DISCUSSION

Comparing our results with those by Lebre (1923), we accept what the author says about the carnivores as for the mesenteric artery division. Concerning the data of Greene, in rats, the comparison is related to where the author refers to a series of intestinal branches for the jejunum, ileum, colon and cecum, without specifying the arrangements.

We can not disconsider Cook description in rats, and Barone et al. in rabbits, who noticed the cranial mesenteric artery emitting branches such as middle colic artery, caudal pancreatic-duodenal, right colon, ileocecocolic branch and jejunal arteries.

At studying branches in golden hamster, Orsi et al. do not mention the arrangements of the cranial mesenteric artery initial portion as for the vessels identification and distribution.

On the other hand, Habel & Stronberg state that in rat the cranial mesenteric artery originates a double middle colic artery and a caudal pancreatic-duodenal artery.

As for the middle colic artery described by Nayar et al. (1983) as a branch of the cranial, it was found by us as a similar result the ileocecocolic and pancreatic-duodenal cranial arteries.

Concerning the caudal mesenteric artery, which bifurcates into a left colic artery and a cranial rectal artery,thefindingsbyBaroneetal; Orsietal; Habel & Stromberg and Nayar et al, respectively, in rabbit, hamster and rat are confirmed.

Related to the caudal pancreatic-duodenal artery which vascularizes the pancreas duodenum, such displacement had already been observed by Greene in rat, and Orsi et al. in hamster.

Whereas, we verified the middle colic artery directing to the left colon as found by Greene in rat.

For Orsi et al. and Habel & Stromberg, it irrigates only the transverse colon. The right colic artery that irrigates the right colon and anastomises with the ileocecocolic artery seen in our animals, appears in rats sometimes in a common trunk with the ileocecocolic artery, Greene, and only supplies the ascending colon. The same was observed by Orsi et al. and Habel & Stromberg in rat, being that in this case, the authors refer to the anastomosis with the jejunal arteries.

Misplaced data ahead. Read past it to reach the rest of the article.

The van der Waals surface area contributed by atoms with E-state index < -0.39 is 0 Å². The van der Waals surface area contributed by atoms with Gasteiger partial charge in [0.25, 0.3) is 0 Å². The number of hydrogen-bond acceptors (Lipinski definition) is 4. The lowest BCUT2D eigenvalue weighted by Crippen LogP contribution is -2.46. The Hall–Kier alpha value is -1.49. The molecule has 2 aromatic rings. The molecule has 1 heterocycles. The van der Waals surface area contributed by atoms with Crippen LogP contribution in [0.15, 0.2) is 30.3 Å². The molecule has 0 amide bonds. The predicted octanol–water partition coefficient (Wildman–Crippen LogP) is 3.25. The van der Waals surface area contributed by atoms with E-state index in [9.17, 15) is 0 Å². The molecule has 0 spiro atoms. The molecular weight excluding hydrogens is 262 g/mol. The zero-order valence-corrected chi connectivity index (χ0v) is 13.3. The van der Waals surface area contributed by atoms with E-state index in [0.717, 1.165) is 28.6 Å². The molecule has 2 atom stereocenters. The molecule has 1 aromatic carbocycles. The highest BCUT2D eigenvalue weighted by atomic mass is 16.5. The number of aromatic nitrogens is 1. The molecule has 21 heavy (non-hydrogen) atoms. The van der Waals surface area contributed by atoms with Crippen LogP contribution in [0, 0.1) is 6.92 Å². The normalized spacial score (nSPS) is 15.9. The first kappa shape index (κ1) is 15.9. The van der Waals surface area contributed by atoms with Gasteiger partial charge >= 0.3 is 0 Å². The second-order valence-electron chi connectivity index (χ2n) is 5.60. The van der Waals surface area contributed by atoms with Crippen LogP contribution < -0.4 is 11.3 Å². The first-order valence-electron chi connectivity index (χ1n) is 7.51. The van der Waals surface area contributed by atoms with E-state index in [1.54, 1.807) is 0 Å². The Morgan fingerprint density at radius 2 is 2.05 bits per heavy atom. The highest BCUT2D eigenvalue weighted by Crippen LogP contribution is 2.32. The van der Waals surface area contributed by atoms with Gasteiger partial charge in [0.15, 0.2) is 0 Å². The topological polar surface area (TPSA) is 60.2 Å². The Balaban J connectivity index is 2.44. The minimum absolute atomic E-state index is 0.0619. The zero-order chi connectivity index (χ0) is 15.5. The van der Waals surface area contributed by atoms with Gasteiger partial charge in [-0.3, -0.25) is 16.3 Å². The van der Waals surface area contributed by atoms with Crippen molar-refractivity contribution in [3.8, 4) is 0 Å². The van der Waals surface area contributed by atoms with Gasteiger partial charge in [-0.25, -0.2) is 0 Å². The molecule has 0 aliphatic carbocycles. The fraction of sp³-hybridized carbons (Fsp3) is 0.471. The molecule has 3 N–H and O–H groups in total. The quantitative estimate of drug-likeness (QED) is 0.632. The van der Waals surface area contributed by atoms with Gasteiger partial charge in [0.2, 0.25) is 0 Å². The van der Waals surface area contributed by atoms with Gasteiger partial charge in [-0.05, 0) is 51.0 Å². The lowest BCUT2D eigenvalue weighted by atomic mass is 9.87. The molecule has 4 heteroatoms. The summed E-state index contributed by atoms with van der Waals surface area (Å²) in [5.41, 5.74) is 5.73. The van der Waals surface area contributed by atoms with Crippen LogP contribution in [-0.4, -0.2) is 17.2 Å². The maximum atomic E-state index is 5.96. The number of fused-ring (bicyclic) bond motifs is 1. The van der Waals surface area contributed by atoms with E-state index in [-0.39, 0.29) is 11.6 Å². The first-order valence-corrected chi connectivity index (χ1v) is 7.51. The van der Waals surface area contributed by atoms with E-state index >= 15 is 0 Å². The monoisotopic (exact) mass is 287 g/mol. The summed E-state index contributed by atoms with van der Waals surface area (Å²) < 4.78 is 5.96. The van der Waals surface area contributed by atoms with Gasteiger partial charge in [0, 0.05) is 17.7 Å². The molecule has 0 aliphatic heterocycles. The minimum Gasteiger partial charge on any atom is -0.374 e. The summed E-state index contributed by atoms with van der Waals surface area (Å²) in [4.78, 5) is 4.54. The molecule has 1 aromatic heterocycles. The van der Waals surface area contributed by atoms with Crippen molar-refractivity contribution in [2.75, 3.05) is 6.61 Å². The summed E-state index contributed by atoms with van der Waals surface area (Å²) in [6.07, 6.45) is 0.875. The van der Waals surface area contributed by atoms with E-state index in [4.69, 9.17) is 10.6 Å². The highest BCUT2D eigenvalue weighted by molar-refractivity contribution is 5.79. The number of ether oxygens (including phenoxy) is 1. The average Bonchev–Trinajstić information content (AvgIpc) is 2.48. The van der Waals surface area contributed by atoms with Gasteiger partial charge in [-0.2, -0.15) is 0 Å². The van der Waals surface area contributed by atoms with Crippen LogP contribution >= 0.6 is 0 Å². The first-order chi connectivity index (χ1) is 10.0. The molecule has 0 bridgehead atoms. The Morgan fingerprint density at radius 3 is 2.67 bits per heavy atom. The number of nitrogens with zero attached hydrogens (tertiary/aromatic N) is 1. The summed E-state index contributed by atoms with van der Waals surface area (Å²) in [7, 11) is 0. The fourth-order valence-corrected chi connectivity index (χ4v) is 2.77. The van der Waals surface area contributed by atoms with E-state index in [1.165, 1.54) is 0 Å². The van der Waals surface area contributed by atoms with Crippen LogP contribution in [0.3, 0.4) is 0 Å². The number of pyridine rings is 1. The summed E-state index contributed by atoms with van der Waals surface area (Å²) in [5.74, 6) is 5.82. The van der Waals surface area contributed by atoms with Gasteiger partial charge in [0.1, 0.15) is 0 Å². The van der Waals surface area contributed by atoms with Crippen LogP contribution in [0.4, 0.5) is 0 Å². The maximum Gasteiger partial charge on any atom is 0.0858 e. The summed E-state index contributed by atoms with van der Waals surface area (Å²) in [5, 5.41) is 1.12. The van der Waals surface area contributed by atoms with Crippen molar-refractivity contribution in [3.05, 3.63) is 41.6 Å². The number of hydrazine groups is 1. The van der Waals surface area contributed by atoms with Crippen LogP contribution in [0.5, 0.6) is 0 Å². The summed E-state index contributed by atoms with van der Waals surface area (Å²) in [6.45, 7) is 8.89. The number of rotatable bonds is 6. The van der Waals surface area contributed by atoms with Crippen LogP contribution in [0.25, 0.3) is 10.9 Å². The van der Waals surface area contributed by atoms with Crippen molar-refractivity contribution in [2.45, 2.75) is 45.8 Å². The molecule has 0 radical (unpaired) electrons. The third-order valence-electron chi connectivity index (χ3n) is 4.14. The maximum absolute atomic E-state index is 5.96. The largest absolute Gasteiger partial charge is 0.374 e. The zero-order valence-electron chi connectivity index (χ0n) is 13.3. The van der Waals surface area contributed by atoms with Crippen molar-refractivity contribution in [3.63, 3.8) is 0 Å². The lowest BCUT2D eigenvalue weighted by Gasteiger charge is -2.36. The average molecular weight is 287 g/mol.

Barone et al., in rabbit and Orsi et al., in hamster, had already described the jejunal arteries derived from a trunk, although with different numbers.

It was verified in this study that the ileocecocolic artery emitted branches for the ileum, cecum and right colon, and that Greene referred to a ileocolic rather than a ileocecocolic artery, which is referred by Barone et al.. in rabbits.

However, for the distribution of branches originated from the caudal mesenteric artery, we verified the emission of a cranial rectal and a left colic arteries, restricting only to the left colon, what was cited by Orsi et al. and Haber & Stromberg in hamster and rat, respectively.

 

REFERENCES

Barone, R.; Pavaux, C, Blin, P. C. 6 Cuq, R Atlas d'anatomie du lapin. Paris, Masson & Cié Édit., 1973. pp.113-45.        [ Links ]

Cook, J. M. The anatomy of the laboratory mouse. London, Academic Press, 1965. pp. 87-8, 1965.        [ Links ]

Farris, J. E. & Griffith, J.Q. The rat in laboratory investigation. New York, Harfner Publishing Company, 1949. pp. 41-50.        [ Links ]

Greene, GC. Anatomy of mamimals. New York, Transactions of the American Philosophical Co, 1955. pp.177-235.        [ Links ]

Habel, R. & Stromberg, M.V. Anatomy and embryology of the laboratory rat. BioMed Verlag Worthsee, 1982. p.97-116.        [ Links ]

Lesbre, FX. Précis d'anatomie comparee des animaux domestiques. Paris, Librairie J.B. Bailliére et Fils, 1923. pp. 375-382.        [ Links ]

Nayar, K. N. M.; Singh, G; Singh, Y; Singh, A.P & Singh, G R. Comparative arteriographic anatomy of the abdominal viscera and lumbar region in goats, dogs. Pigs and rabbits. Iridian Anim Sci., 53(12): 1310-4, 1983.        [ Links ]

Orsi, A. M.; Pinto e Silva, P; Mello-Dias, S. & Oliveira, M. C. Considerações sobre a ramescência da aorta abdominal do hamster dourado (Mesocricetus auratus). Ver. Bras. Pesq. Med. Biol, 8(5-6):459-62, 1975.        [ Links ]

 

Correspondense to:

Prof. Dr. José Ricardo de Carvalho Pinto e Silva
Departamento de Anatomía - Instituto de Biociéncias
Universidade Estadual paulista - UNESP
Botucatu - SP
BRASIL

Email: jotar@ibb.unesp.br

 

Received: 11-03-2008 Accepted: 23-08-2008

Fundunesp: REF: PROC:01177/08 DFP